What is capillary sequencing?

An evolution of Sanger sequencing, capillary sequencing made it possible to sequence the human genome.

  • In the 1980s, Sanger sequencing became automated, using dyes instead of radioactively labelled DNA bases. This made the process much quicker, more efficient and safer.
  • Techniques continued to evolve, leading to capillary sequencing in the early 1990s – using a long, thin capillary fibre rather than a gel to separate the DNA fragments.
  • This technique made sequencing scalable and was used throughout the Human Genome Project.

Key terms


(deoxyribonucleic acid) A molecule that carries the genetic information necessary to build and maintain an organism.


(or nucleotide) The basic unit of genetic instructions. DNA is encoded in four chemical bases: adenine (A), thymine (T), cytosine (C ) and guanine (G).

DNA sequencing

The process of determining the order of bases in a section of DNA.


The complete set of genetic instructions required to build and maintain an organism.


What is capillary sequencing? 


    • In the 1980s, Sanger sequencing became automated, replacing radioactive bases with fluorescent coloured dyes (A = Green, C = Blue, G = Yellow and T = Red) that are read with a machine.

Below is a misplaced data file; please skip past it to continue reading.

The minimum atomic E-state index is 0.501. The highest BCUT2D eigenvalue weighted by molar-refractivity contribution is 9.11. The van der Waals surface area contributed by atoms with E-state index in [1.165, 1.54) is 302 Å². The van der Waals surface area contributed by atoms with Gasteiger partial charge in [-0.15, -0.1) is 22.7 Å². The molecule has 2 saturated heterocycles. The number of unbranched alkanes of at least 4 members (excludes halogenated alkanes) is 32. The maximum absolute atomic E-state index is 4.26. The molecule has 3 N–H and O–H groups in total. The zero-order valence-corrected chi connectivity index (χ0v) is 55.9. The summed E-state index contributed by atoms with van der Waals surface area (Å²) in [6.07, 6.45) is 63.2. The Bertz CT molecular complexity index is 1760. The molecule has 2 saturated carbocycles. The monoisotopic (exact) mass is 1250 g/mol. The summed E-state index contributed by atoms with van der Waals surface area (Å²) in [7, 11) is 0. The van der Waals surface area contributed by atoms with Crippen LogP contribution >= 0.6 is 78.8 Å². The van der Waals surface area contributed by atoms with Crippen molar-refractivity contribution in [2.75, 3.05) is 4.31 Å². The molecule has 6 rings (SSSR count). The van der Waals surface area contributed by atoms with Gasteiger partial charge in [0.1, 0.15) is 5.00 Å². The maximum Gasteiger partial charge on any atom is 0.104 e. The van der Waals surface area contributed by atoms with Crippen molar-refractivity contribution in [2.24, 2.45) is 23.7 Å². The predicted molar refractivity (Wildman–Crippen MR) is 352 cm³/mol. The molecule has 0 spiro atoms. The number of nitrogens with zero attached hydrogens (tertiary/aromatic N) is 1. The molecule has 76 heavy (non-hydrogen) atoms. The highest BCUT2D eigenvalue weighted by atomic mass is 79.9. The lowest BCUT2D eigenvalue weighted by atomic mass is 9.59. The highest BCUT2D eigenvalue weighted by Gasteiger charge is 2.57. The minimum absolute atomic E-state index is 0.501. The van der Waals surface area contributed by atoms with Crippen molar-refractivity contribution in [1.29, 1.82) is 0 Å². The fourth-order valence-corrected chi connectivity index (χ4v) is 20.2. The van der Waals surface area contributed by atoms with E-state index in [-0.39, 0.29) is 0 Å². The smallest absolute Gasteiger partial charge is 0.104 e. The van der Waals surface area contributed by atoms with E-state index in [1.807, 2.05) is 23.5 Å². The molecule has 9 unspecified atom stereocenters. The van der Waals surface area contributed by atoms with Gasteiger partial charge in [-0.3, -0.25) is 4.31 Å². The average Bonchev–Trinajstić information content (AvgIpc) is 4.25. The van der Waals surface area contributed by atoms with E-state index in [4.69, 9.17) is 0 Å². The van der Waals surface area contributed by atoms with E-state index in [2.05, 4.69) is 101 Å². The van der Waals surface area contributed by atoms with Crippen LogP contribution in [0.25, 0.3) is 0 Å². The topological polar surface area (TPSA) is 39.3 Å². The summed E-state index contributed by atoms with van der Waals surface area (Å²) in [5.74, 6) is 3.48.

• This made the process much safer.
    • Capillary sequencing was a further evolution of this method – rather than using gel-based techniques to separate the DNA fragments, it uses a long, thin capillary fibre rather than a gel to separate the DNA fragments. The machine makes the coloured bases fluoresce then reads and records their sequence.
    • This was able to process a much larger set of samples. Instead of sequencing 24 samples like the gel-based sequencing machine, early capillary sequencers could manage 96 samples.


What are the main steps of capillary sequencing? 


In capillary sequencing machines, DNA fragments are separated by size through a long, thin, acrylic-fibre capillary. This is instead of an electrophoresis gel, as with the Sanger method.

  1. A sample containing fragments of fluorescently labelled DNA is injected into the capillary. This is done by dipping the capillary and an electrode into a solution of the sample.
  2. Briefly applying an electric current causes the DNA fragments to travel through to the end of the capillary. The small diameter of the capillary allows for the use of extremely high electric fields, and consequently, very rapid separation of DNA sequencing fragments.
  3. A fluorescence-detecting laser, built into the machine, then shoots through the capillary fibre, causing the coloured tags on the DNA fragments to fluoresce. Like in Sanger sequencing, each base terminator is labelled differently, in this case with a different colour: A = Green, T = Red, C = Blue, G = Yellow.
  4. The colour of the fluorescent bases is detected by a camera and recorded by the sequencing machine.
  5. The colours of the bases are then displayed on a computer as a graph of different coloured peaks. Like this one:
Image credit: Laura Olivares Boldú / Wellcome Connecting Science

Sequencing techniques continued to evolve. Read more about next generation sequencing, here.